Key Points

· Foundations have a long tradition of convening and funding collaborative groups with the hope that this will lead to large-scale impact.

· Although funder-driven collaboration sometimes leads to breakthrough solutions, foundations have also pushed the participating organizations into artificial, awkward, and unsustainable efforts.

· This article argues that funders should support naturally emerging networks and should tailor their support to match the network’s stage of development.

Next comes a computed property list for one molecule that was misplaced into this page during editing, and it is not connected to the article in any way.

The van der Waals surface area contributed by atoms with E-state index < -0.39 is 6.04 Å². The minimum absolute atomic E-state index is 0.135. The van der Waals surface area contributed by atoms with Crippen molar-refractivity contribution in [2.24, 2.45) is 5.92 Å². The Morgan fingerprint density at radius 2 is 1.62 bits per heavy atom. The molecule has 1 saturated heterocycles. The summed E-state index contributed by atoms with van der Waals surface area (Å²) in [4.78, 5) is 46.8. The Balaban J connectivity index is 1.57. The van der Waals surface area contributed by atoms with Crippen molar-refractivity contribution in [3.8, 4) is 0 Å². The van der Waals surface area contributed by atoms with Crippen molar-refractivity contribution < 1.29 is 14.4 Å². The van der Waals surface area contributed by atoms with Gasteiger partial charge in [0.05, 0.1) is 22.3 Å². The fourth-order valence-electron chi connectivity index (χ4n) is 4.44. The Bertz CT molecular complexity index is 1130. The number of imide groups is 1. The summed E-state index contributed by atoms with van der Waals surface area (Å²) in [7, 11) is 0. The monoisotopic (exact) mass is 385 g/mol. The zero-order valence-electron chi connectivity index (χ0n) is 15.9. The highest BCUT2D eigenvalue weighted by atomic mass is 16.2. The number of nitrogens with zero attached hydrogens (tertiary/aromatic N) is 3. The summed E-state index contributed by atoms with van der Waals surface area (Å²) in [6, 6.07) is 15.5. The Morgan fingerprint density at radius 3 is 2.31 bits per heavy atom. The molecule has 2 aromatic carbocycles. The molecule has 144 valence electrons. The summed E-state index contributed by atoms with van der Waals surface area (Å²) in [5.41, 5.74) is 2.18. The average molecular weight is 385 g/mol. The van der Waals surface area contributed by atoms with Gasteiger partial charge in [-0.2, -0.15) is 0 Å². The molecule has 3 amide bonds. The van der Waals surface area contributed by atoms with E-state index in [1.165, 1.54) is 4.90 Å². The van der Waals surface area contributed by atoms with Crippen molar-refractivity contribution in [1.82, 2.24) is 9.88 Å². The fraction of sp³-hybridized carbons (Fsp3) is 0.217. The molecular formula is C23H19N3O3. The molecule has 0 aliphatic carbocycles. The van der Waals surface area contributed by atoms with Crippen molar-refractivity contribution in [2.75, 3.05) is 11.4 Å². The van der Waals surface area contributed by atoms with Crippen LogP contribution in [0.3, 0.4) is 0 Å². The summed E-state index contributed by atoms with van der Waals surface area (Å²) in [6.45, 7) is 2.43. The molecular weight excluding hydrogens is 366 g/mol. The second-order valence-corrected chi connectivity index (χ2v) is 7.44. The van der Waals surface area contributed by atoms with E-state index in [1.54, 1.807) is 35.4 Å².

· A five-stage developmental model is introduced and illustrated through a case study of the Central Appalachian Network (CAN).

· Over CAN’s 20-year history, a succession of regional and national foundations have played crucial roles in building the network and facilitating the development of a collective-impact strategy.

Open Access